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Matthews Asia Strategic Income Fund getting a new name

From email received today:


December 2, 2019

Dear Shareholder of the Matthews Asia Strategic Income Fund (the “Fund”),

We are planning to change the name of the “Matthews Asia Strategic Income Fund” to the “Matthews Asia Total Return Bond Fund.” We think this new name will better reflect the Fund's investment strategy and objective. The Fund's total return investment objective will not change.


  • Another example of a name change with no objective change. “Better reflects” = “we got the name wrong on our first try” or “we’re not achieving what our fund name suggests”?
  • edited December 2019
    joe74 said:

    “we got the name wrong on our first try” or “we’re not achieving what our fund name suggests”?

    I get your point. Not knowledgeable about these guys, so I’ll take a pass.

    About 8-10 years ago T Rowe did the same thing with TRRIX. Changed name from “Retirement Income Fund” to “Retirement Balanced Fund.” I was fine with that. I took them at their word that the new name better reflected the fund’s existing framework. Possibly the “income” part of the original name was misleading to some investors and suggested a less risky approach than the fund pursues. Also (I think importantly) prevailing interest rates in the U.S. and globally had fallen steeply during the fund’s relatively brief existence so that less income was being generated from the bond component than earlier envisioned.

    Another one that baffled me a bit was TRIGX. Initially it was named T. Rowe Price International Growth and Income Fund. Than (also about 8-10 years ago) they renamed it International Value Equity Fund. They gave the same reason: to more accurately represent the investment approach the fund follows.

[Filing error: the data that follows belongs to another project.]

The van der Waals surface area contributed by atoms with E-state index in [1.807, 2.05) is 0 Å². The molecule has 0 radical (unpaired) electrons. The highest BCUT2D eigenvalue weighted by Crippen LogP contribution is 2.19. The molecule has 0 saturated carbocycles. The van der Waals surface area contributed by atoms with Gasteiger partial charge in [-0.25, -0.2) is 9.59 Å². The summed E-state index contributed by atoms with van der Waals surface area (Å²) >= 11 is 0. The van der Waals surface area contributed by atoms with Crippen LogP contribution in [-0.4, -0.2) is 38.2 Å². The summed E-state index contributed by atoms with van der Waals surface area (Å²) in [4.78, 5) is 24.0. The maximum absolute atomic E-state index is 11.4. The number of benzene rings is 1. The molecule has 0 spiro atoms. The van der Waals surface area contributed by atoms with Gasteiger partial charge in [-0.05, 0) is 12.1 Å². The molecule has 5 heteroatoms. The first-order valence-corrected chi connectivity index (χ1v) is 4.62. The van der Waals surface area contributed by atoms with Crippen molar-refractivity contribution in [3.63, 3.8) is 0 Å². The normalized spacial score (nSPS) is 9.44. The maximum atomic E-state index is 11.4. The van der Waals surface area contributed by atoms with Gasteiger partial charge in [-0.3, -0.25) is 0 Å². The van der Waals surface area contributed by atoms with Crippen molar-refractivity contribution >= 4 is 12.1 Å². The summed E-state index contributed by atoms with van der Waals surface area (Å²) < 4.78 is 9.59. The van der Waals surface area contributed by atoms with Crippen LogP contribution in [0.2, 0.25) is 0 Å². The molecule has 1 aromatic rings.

Shakespeare might say, “What’s in a name ...?” For mutual fund managers who find themselves in the midst of an investor class action lawsuit, perhaps quite a bit. Case in point - Oppenheimer’s “Core Bond Fund” which lost 36% in 2008. One can surmise that the litigation, ill will and investor exodus occasioned by this episode did much to hasten the demise of Oppenheimer.
  • "This investment seeks total return over the long term...It is not diversified." I guess M* took that from the Matthews website? Is it MAINX matched by M* to the wrong benchmark/index? It trails the Index in "Performance." But results have been quite good, I'd say. I'm out of Matthews, but I babysit some money for others, including a small chunk in MAINX.
  • The Matthews fund is pretty much sui generis. In the US market, I can find only two other funds that are vaguely comparable, Harvest Asia Bond and Aberdeen Asia-Pacific Income. One other Asia bond fund liquidated a couple years ago. That makes it hard to construct a meaningful peer comparison. Morningstar had it as "world bond," where it was a four-star fund then moved it to "emerging markets bond," where it is a four-star fund.

    That said, it's a poor fit - for purposes of benchmarking - with the group. I checked the correlations between the six Great Owl EM bond funds, looking at both their correlations with one another and their correlation with Matthews. Their inter-group correlation is in the mid-90s, their correlation with Matthews is in the mid-70s.

    I own shares and have since launch. I'm impressed with Ms. Kong and am persuaded by her argument about the shift in the world financial capitals from New York and London to Asia. Modest correlation to the US bond market, about .53.

    "Strategic" was all the rage in fund naming once. Not so much now. These things come and go.

  • And, of course, the other Mathews Asian bond fund, MICPX, also managed by Kong and Patel.
  • Just to add to syzygy's mention of MICPX, it is more than just bonds. Per one of David's commentaries:
    Our July 2017 profile of Matthews Asia Credit Opportunities (MCRDX/MICPX) described it as investing in high-yield bonds. That’s correct but incomplete. Manager Satya Patel reminded us that the fund’s core investments can include “convertibles, hybrids and derivatives with fixed income characteristics.” Indeed, since inception convertible bonds have represented 20-25% of the portfolio.
    Might be a bit more risk in this one.
  • As long as they don't change their fund name to "Tactical". "Strategic" is bad (remember HSGFX?) and "Opportunities" is plenty bad AFAIAC. So MCRDX can be changed easily to simply drop "Opportunities".
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